✔️ 694 ms (2023-09-11T17:49:55/2023-09-11T17:49:55)

Run the cosmic-integrator

Finally, we can run the cosmic-integrator. This iterates over all the binaries in the COMPAS data set and calculates the formation rate of each binary given an MSSFR, producing a formation rate distribution (FRD) as a function of redshift for each binary. Accounting for the selection effects we can then compute the detection rate for each binary.

As each binary has a chirp-mass, we can bin all the detection rates as a into chirp-mass and redshift bins, which is called the detection matrix.

from compas_python_utils.cosmic_integration.binned_cosmic_integrator.detection_matrix import DetectionMatrix, compute_binned_detection_rates

rate_matrix = compute_binned_detection_rates(
    bbh_population, cosmological_model, snr_grid,
    chirp_mass_bins=np.linspace(3,40, 20),
    redshift_bins=np.linspace(0, 1, 20),
✔️ 1.51 s (2023-09-11T17:49:55/2023-09-11T17:49:57)

We have a helper class to do this in one go:

detection_matrix = DetectionMatrix.from_compas_output(
        compas_fname,  save_plots=False,
        chirp_mass_bins=50, redshift_bins=100,
        cosmological_parameters=dict(aSF=0.01, dSF=4.70, mu_z=-.23, sigma_z=0),
fig = detection_matrix.plot()
✔️ 3.83 s (2023-09-11T17:49:57/2023-09-11T17:50:01)

The integration can be executed without binning the detection rates (this is not recommended for large data sets for memory reasons).


You may want to generate \(N\) detection-rate matrices using bootstrap samples from the original BBH population. This can be done with:

    bbh_population, cosmological_model=cosmological_model, snr_grid=snr_grid,
fig = detection_matrix.plot_bootstrapped_uncertainty()
✔️ 8.39 s (2023-09-11T17:50:01/2023-09-11T17:50:09)

GPU usage

If you have a CUDA-enabled GPU, the cosmic-integrator will automatically use it to speed up the calculation. To check if your GPU is used, you can run the following

from compas_python_utils.cosmic_integration.binned_cosmic_integrator.gpu_utils import gpu_available

print(f"GPU available: {gpu_available}")
✔️ 851 µs (2023-09-11T17:50:10/2023-09-11T17:50:10)
GPU available: False


If you use the cosmic-integration code, please cite:

       author = {{Barrett}, Jim W. and {Gaebel}, Sebastian M. and {Neijssel}, Coenraad J. and {Vigna-G{\'o}mez}, Alejandro and {Stevenson}, Simon and {Berry}, Christopher P.~L. and {Farr}, Will M. and {Mandel}, Ilya},
        title = "{Accuracy of inference on the physics of binary evolution from gravitational-wave observations}",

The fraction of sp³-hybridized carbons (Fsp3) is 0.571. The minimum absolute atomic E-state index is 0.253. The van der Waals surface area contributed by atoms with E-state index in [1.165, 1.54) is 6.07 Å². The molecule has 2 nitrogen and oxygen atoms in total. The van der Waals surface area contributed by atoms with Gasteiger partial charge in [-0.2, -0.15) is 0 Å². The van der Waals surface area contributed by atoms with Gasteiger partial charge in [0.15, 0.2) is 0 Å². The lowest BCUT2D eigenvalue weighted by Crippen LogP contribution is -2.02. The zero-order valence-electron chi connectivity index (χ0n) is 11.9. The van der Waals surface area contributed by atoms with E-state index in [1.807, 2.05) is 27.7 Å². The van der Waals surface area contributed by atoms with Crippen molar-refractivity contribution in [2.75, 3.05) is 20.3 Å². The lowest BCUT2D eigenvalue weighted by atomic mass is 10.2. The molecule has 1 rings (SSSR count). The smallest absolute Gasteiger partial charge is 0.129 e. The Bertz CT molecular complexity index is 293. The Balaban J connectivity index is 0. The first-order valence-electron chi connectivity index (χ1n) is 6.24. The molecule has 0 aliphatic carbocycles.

journal = {\mnras},
     keywords = {black hole physics, gravitational waves, stars: black holes, stars: evolution, Astrophysics - High Energy Astrophysical Phenomena, Astrophysics - Solar and Stellar Astrophysics, Physics - Data Analysis, Statistics and Probability},
         year = 2018,
        month = jul,
       volume = {477},
       number = {4},
        pages = {4685-4695},
          doi = {10.1093/mnras/sty908},
archivePrefix = {arXiv},
       eprint = {1711.06287},
 primaryClass = {astro-ph.HE},
       adsurl = {https://ui.adsabs.harvard.edu/abs/2018MNRAS.477.4685B},
      adsnote = {Provided by the SAO/NASA Astrophysics Data System}

       author = {{Neijssel}, Coenraad J. and {Vigna-G{\'o}mez}, Alejandro and {Stevenson}, Simon and {Barrett}, Jim W. and {Gaebel}, Sebastian M. and {Broekgaarden}, Floor S. and {de Mink}, Selma E. and {Sz{\'e}csi}, Dorottya and {Vinciguerra}, Serena and {Mandel}, Ilya},
        title = "{The effect of the metallicity-specific star formation history on double compact object mergers}",
      journal = {\mnras},
     keywords = {gravitational waves, (stars:) binaries: general, stars: massive, galaxies: star formation, Astrophysics - Solar and Stellar Astrophysics, Astrophysics - Astrophysics of Galaxies},
         year = 2019,
        month = dec,
       volume = {490},
       number = {3},
        pages = {3740-3759},
          doi = {10.1093/mnras/stz2840},
archivePrefix = {arXiv},
       eprint = {1906.08136},
 primaryClass = {astro-ph.SR},
       adsurl = {https://ui.adsabs.harvard.edu/abs/2019MNRAS.490.3740N},
      adsnote = {Provided by the SAO/NASA Astrophysics Data System}

Older version of Cosmic-integrator

The cosmic-integrator code has undergone a major overhaul in 2023. If you would like to use the previous version, you can find it here. Please let the COMPAS team know that you are using this version, so we can know that there is still interest in this version.